The anonymity and ease of access is a magnet for criminal behaviour.

There are also issues with scalability. Thus far, many of these currencies have proven impractical for processing high volumes of small transactions. Bitcoin currently manages around 7 transactions per second in comparison to Visa’s 1700. This is probably the biggest technical challenge facing cryptocurrencies, but the newest tokens have incorporated protocols to combat this.

To those increasingly concerned by climate change- hopefully the vast majority of us- cryptocurrencies are massively energy inefficient. The process of ‘mining’ involves iterating huge amounts of code via trial and error to solve the next block encryption. Therefore, the more powerful your computer, the more likely you are to find the next hash code and the more likely you are to reap the rewards. 

Consequently, PoW networks use huge amounts of energy and are incredibly inefficient. The CBECI estimates bitcoin mining consumes 0.37% of the total global electricity produced every day. The next generation of cryptocurrencies are, however, implementing consensus mechanisms aimed to drastically reduce this figure. 

So, should you splash out on Crypto or do ethical concerns outweigh investment opportunities?

At the moment, Bitcoin doesn’t seem far from fostering some new model of libertarian capitalist utopia, but this begs a serious question of legitimacy. And as history and common sense dictate, utopia is not possible. It seems almost certain that, as the Crypto platform grows, governments and authorities will introduce stronger regulations. By doing so, they will hopefully bring some stability and sense to this untamed market.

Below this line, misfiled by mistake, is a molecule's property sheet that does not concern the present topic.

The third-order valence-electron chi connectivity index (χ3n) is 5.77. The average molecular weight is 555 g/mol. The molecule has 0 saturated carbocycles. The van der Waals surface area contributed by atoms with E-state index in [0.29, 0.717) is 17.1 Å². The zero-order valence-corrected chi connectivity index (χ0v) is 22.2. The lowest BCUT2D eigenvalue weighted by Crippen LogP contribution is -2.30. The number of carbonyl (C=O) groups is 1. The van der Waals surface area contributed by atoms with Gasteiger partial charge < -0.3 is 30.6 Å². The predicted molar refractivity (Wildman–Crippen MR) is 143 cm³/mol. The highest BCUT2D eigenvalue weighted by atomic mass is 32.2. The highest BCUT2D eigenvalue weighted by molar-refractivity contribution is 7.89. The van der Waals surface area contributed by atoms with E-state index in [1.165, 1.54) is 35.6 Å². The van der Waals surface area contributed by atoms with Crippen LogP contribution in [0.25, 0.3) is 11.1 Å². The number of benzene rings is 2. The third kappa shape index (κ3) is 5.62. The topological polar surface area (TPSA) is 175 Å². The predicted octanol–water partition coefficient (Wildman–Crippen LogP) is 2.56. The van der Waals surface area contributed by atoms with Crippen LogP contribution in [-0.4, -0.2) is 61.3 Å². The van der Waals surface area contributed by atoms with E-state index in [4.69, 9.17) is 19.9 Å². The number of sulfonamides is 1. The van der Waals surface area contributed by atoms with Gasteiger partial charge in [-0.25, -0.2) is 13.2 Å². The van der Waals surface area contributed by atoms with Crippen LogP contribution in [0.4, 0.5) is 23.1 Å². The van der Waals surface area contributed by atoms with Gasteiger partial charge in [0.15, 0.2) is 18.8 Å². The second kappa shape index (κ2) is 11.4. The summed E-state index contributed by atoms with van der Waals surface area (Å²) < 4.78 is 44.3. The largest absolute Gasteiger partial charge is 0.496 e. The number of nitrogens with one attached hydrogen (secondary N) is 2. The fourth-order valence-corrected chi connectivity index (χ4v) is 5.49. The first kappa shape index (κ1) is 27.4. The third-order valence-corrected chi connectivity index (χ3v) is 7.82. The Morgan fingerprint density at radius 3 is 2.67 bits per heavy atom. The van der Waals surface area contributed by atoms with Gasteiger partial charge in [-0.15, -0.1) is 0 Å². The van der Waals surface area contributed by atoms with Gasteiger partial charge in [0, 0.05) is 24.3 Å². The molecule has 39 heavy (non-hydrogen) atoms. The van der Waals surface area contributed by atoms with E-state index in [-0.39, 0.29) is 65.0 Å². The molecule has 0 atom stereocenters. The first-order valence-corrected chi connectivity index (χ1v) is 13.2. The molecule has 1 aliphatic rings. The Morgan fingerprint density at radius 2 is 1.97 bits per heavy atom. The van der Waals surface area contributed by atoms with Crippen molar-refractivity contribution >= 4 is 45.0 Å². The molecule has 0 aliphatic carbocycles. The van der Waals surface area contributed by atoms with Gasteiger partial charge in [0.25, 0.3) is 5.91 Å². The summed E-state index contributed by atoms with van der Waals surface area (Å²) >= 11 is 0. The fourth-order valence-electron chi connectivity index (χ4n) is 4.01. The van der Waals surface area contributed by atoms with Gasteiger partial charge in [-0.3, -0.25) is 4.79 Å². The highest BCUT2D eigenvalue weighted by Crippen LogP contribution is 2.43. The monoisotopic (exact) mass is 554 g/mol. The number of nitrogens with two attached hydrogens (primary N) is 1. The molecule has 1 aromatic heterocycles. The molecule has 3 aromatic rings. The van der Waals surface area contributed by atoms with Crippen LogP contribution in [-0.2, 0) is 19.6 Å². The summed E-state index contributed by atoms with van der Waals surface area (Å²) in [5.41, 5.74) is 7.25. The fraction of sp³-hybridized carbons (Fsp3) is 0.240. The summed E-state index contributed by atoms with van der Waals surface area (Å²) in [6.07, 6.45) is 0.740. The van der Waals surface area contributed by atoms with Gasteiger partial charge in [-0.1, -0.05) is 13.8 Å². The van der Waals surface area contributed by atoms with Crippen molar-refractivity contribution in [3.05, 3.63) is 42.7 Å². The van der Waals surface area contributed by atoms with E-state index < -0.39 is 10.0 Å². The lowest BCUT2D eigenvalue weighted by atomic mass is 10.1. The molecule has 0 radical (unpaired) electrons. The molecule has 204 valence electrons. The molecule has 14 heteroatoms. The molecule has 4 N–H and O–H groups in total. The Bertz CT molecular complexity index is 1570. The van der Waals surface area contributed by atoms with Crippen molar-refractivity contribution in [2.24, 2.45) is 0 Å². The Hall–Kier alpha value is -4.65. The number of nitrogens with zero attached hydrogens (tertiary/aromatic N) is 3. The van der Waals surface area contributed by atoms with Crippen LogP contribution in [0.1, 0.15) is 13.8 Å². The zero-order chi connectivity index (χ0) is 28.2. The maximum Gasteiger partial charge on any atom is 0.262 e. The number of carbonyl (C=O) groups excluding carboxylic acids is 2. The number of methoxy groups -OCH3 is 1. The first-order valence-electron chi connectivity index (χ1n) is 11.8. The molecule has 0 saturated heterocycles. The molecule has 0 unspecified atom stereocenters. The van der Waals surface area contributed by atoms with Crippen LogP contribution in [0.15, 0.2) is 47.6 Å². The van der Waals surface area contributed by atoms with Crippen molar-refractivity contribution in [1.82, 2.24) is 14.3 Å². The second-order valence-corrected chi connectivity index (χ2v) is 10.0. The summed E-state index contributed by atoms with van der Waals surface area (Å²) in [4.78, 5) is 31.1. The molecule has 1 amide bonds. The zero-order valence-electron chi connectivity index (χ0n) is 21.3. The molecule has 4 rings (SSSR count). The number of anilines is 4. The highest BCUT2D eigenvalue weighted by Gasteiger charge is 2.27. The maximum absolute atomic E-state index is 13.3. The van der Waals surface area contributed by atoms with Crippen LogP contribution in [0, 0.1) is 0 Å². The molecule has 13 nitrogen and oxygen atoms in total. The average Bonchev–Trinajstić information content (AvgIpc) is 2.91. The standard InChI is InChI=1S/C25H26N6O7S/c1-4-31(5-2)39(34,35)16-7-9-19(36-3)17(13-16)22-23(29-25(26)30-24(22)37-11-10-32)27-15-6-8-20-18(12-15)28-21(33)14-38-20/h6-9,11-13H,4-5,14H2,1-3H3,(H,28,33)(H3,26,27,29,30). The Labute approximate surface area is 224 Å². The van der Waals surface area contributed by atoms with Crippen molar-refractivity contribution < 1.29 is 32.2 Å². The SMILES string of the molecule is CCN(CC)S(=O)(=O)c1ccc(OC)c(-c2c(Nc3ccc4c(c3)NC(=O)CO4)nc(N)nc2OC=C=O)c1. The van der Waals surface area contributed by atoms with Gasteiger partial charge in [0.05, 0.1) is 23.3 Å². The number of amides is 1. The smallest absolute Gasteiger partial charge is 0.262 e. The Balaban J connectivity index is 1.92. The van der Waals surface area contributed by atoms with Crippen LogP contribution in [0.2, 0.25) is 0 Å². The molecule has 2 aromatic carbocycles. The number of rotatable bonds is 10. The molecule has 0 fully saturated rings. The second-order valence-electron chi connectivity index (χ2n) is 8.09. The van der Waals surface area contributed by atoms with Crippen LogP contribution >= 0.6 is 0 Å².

Interestingly, many prolific investors are drawing similarities between the explosion of popularity in cryptocurrency investments to that seen during the 2000s in the early adoption of the internet. If such a trend is taking place, it is difficult to see a strong future for many altcoins (alternative coins) who are only profiting off the success of larger ones, much like we saw at the start of the millennia with thousands of website businesses collapsing when the so-called dotcom bubble popped. 

There is no debating the fact that blockchain technology is extremely powerful and these networks are almost certainly here to stay. However, there is much to consider and still more to be learnt to ensure the development of such an infrastructure remains sustainable and ethical. There are still large disparities in the general understanding of this technology which has inexorably led to an imbalance in who profits off its use.

The truth is that cryptocurrencies are still in their infancy

How do we reconcile ourselves to such shortcomings?  

Having a means of direct peer-to-peer business where all individuals are fully responsible for their own assets seems foolproof on paper, but the truth is that cryptocurrencies are still in their infancy. They clearly provide a strong alternative to traditional monetary methods, but there remains a key balance to be found between transparency and accountability.  

Looking forward, breakthroughs in quantum computing and continuous advancements in ‘dApps’ (decentralised applications) make us wonder what’s in store for this game-changing new market. 

Image credit: André François McKenzie via unsplash